To The
Genesee County Drain Commissioner
Surface Water Management
Genesee County Drain Commissioner
Surface Water Management


Dear Genesee County Property Owner,

Below is a basic explanation of the Drain Special Assessment process that pays for maintaining the storm drain systems in Genesee County under my jurisdiction.

A properly maintained drainage system is important to county residents and businesses for everything from crop production to keeping streets passable and minimizing flood damage. A routinely maintained system is more cost effective, avoiding the need for large, expensive drain projects often required to rebuild a system that has been neglected for years.

The Drain Special Assessment process begins with the Day of Review of Apportionments in which you as a property owner are invited to review the records of construction efforts and costs for providing your land with storm drainage, and to discuss your proposed share of those costs. This Day of Review also provides the opportunity for you to inform my staff and I of additional maintenance issues, helping us do a better job for you in the future.

If work was done that benefits your property, those costs are assessed on the winter property tax bill as a special assessment and are paid with your property taxes.Drain assessments may be assessed over multiple years to help spread out the cost.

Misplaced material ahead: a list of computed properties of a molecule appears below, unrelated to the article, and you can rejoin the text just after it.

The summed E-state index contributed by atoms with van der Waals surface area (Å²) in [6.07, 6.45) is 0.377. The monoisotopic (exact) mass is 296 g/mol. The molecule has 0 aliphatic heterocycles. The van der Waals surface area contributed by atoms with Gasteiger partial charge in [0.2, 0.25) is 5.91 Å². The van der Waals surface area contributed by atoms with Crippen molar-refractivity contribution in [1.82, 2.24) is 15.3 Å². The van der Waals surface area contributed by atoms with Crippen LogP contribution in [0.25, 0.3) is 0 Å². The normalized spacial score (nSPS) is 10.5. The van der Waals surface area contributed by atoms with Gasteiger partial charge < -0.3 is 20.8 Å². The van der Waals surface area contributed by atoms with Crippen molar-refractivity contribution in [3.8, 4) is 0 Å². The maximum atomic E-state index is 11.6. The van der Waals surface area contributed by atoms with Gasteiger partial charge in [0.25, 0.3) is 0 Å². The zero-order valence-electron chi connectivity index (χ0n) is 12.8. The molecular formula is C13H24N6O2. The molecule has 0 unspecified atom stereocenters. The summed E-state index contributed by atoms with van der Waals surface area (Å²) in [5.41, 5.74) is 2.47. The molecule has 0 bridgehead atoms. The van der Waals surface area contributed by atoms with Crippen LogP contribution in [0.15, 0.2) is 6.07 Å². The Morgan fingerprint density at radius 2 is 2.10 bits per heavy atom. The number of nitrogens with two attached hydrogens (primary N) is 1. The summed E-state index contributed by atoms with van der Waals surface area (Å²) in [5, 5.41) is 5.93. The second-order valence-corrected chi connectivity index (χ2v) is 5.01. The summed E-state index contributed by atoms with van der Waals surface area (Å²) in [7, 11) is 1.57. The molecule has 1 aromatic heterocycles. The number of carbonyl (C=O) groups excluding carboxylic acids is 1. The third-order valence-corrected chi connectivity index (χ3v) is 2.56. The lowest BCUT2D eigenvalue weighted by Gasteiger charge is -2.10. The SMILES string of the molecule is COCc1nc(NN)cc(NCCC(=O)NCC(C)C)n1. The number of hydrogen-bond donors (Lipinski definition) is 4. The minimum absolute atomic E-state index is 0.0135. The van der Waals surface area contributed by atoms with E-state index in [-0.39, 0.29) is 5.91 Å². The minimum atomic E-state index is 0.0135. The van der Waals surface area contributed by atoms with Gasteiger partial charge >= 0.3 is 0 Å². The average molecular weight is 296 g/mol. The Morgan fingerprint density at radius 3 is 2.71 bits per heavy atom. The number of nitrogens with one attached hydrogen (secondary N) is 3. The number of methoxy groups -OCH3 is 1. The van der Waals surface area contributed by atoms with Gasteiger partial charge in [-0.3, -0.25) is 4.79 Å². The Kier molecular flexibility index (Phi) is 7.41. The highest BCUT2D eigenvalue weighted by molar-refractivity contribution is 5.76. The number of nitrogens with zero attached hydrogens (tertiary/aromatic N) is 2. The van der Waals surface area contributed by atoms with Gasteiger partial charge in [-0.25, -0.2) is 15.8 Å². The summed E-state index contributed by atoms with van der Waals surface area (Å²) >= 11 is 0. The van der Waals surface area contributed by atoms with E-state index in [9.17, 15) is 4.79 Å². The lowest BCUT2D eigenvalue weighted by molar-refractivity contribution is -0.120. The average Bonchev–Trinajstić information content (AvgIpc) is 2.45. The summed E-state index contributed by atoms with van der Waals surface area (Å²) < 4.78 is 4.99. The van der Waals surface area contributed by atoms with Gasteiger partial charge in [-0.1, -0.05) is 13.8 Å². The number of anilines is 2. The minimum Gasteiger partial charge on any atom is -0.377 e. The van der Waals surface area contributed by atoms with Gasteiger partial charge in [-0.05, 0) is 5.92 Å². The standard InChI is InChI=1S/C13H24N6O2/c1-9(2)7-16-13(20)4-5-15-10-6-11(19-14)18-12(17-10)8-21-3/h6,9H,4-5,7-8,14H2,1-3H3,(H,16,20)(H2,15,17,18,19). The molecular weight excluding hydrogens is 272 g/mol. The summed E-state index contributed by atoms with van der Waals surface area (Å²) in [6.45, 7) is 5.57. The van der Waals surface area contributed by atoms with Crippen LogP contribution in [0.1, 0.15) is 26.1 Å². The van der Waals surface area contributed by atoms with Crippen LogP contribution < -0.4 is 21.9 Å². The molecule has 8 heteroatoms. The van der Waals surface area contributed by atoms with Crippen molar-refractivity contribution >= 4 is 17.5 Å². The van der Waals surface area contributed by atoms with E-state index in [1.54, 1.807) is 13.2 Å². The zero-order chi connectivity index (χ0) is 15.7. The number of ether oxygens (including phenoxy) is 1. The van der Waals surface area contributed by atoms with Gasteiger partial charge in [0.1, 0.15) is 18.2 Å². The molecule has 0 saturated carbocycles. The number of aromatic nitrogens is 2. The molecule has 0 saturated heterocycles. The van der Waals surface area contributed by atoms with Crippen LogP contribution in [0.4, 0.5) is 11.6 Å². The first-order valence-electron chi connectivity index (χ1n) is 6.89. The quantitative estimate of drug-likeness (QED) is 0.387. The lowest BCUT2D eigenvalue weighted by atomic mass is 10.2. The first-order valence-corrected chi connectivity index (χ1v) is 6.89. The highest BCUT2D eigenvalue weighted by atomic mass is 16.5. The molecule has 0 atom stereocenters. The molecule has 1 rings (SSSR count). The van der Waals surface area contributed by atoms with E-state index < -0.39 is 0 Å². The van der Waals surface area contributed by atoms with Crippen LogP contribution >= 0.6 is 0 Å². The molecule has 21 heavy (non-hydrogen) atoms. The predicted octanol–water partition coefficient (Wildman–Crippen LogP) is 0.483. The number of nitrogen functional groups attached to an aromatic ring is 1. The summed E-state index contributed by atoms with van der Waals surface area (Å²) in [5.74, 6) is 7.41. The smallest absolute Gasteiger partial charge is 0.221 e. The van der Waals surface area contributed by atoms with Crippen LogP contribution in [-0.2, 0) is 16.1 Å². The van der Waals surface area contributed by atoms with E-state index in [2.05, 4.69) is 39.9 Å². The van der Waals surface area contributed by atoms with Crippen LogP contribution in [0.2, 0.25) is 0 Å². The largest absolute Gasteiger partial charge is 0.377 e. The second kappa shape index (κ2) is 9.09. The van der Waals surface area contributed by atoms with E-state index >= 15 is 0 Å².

Jeffrey Wright,
Genesee County Drain Commissioner

Assessment Information

2023 Assessment ListOpens a new window (winter taxes due 2024)

Frequently asked questions about the State of MI Treasury-Special Assessment DefermentOpens a new window

Reassessment Review

Drainage District Boundaries and Apportionments

Frequently asked questions about the Day of Review of Drainage District Boundaries and Apportionments - FAQOpens a new window

Frequently Asked Assessment Questions

1. What is A Drain Special Assessment?
A drainage district is the land area that benefits from the drain. The drainage district makes up the watershed that contributes water to the drain. Each property and municipality within the drainage district pays for maintenance and improvement of the drain.

2. What is a Drainage District?
A drainage district is a legally established area of land that drains to a common outlet. Drainage district boundaries are determined by natural topography of the land and rarely correspond to political boundaries such as townships or counties. Common words for drainage district include watershed and drainage basin.

3. Where Is The Storm Drain For Which I Am Being Assessed?
The Genesee County Drain Office has maps that can show the location of your property and the county drains within the drainage district. These documents will be available on the day of Review often on this website. Even if your property does not touch the county drain, storm water flows toward this county drain as an outlet regardless of the land s elevation.

4. How Are Assessments Determined?